Painted in shades of orange and crimson, garnished with a head of fine bubbles and a slice of orange shining through ice cubes, the Aperol spritz is an unusually pretty drink, even by modern “craft cocktail” standards.
It tastes as striking as it looks, melding the floral bitterness of Aperol with the bright acidity and fizz of prosecco and soda water. I start craving one every time the weather begins to heat up in spring, and luckily for me, there’s one on the menu of a majority of the bars and restaurants around me.
That’s not a coincidence — and if it feels like Aperol suddenly blew up in the last five years, you’re not wrong to question how it happened.
The Aperol spritz didn’t become fashionable in the mid-2010s out of organic growth online or simple word of mouth. Its virality is largely thanks to a perfectly designed marketing push that pushed a breezy, delicious cocktail to the masses. But in my mind, this is one of the rare times where an astroturfing campaign has been a win for the public.
Aperol is a genuinely wonderful product that more or less didn’t exist to the American palate for decades. More than a trend or a fad, the rise of Aperol opened our mouths to an exotic universe of delicious aperitifs, amaros and liqueurs that will continue to influence cocktails in the future.
Aperol was invented in 1919 by the Barbieri brothers of Padua, Italy, who had taken over their father’s booze company in 1912. Named after the French slang word for aperitif, apéro, the bitter liqueur was made primarily from a blend of rhubarb, the herb gentian and a flowering plant named cinchona — ingredients chosen not just for their flavor, but appetite-inducing effects. Aperol was marketed in the 1920s and 1930s as a lower-proof alternative for women and lighter drinkers, but really took off in the 1950s with the spread of the spritz in Italian bars.
The story of Aperol’s boom in contemporary America is also indebted to the spritz, with one key difference being that there wasn’t a multinational corporation like Campari Group back then to push the cocktail by investing millions into marketing. It was, in hindsight, a brilliantly simple plan: Campari pushed Aperol by marketing directly to bars and bartenders, seeking out “cool brunch spots” and other buzzy venues that would benefit from an instantly Instagrammable (yet easily made) drink. The company also invested heavily into staff and resources to push Aperol around the world.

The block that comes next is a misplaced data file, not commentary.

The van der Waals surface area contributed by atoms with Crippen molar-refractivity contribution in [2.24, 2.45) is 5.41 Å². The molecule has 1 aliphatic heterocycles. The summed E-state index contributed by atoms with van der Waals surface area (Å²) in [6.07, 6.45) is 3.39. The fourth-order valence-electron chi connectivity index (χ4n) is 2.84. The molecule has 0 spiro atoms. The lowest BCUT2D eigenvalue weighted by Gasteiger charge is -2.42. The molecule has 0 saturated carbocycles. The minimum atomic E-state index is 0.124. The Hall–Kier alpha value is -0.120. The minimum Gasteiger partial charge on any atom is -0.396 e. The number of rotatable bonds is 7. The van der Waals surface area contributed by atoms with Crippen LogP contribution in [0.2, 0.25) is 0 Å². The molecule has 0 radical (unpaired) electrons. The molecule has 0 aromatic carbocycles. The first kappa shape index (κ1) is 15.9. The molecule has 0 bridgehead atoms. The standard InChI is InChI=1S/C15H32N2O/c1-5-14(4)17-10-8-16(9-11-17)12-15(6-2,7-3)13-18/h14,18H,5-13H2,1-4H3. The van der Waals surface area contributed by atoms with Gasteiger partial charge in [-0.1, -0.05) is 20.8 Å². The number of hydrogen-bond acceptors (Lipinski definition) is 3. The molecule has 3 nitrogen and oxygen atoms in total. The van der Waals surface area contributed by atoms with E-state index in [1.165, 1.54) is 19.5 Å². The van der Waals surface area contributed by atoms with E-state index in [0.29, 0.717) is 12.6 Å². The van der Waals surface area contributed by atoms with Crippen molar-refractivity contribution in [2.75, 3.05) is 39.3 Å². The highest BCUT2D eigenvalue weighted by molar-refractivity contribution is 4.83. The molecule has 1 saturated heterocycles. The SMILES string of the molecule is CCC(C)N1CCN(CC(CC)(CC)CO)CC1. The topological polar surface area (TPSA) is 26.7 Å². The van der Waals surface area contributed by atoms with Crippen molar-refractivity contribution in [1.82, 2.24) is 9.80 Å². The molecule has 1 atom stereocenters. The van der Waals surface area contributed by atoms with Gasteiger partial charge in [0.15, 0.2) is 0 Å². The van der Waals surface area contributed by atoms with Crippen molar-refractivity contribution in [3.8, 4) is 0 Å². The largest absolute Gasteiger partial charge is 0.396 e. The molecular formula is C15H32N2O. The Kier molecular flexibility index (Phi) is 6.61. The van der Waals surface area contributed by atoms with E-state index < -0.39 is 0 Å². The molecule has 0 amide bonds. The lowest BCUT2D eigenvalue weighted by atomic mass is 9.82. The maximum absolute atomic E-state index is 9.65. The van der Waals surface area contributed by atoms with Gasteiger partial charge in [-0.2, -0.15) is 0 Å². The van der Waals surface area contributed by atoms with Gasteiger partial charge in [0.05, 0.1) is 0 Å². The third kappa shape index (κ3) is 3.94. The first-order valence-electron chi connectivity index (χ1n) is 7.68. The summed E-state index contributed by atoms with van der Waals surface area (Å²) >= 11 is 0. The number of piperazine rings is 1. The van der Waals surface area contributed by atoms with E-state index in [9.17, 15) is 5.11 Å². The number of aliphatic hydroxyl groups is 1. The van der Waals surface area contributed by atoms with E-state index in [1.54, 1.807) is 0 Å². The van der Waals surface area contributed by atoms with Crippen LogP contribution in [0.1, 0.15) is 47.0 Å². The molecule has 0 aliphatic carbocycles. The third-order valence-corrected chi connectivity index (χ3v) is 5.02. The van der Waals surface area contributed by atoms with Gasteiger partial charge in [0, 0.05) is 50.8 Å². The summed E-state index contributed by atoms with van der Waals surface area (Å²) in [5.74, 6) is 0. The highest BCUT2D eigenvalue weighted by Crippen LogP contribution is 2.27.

“We saw there was a growing interest in Aperol in the U.S., especially at summer events and destinations,” Melanie Batchelor, the vice president of marketing at Campari America, told the New York Times in 2018. “We invested behind that.”
It wasn’t exactly a subtle campaign; one bar manager described it to CNN as a “very aggressive” effort to get Aperol on menus and poured at every major glitzy event. But it worked out in the long run, perhaps because the drink itself was delicious and arrived at the perfect time. The rise of the mellow Aperol spritz coincided with trends around “sober curious” lifestyles and low- or no-alcohol beverages; it also didn’t hurt that its photogenic cool only grew as bartenders started riffing with Aperol in other drinks.
Sales of the liqueur jumped 48 percent between the summer of 2017 and 2018, and it’s no coincidence that Google searches for “Aperol” began to spike in 2018. Along the way, the share price of Campari Group rocketed from $2.56 to a peak of about $12 in 2019, according to a Quartz report. While Aperol’s gains have leveled out over the last few years, it remains subject to an intriguing pattern of interest: When the spring warms up and transitions into summer, the Google traffic shows a huge jump in searches for the liqueur.
The cynic in me wants to hate on this, but there are worse things in life than high-quality Italian aperitifs getting popular with a younger, more diverse crowd. So brace yourself: We’re officially entering Aperol season, and there’s no stopping the onslaught of pretty spritzes coming to tables near you.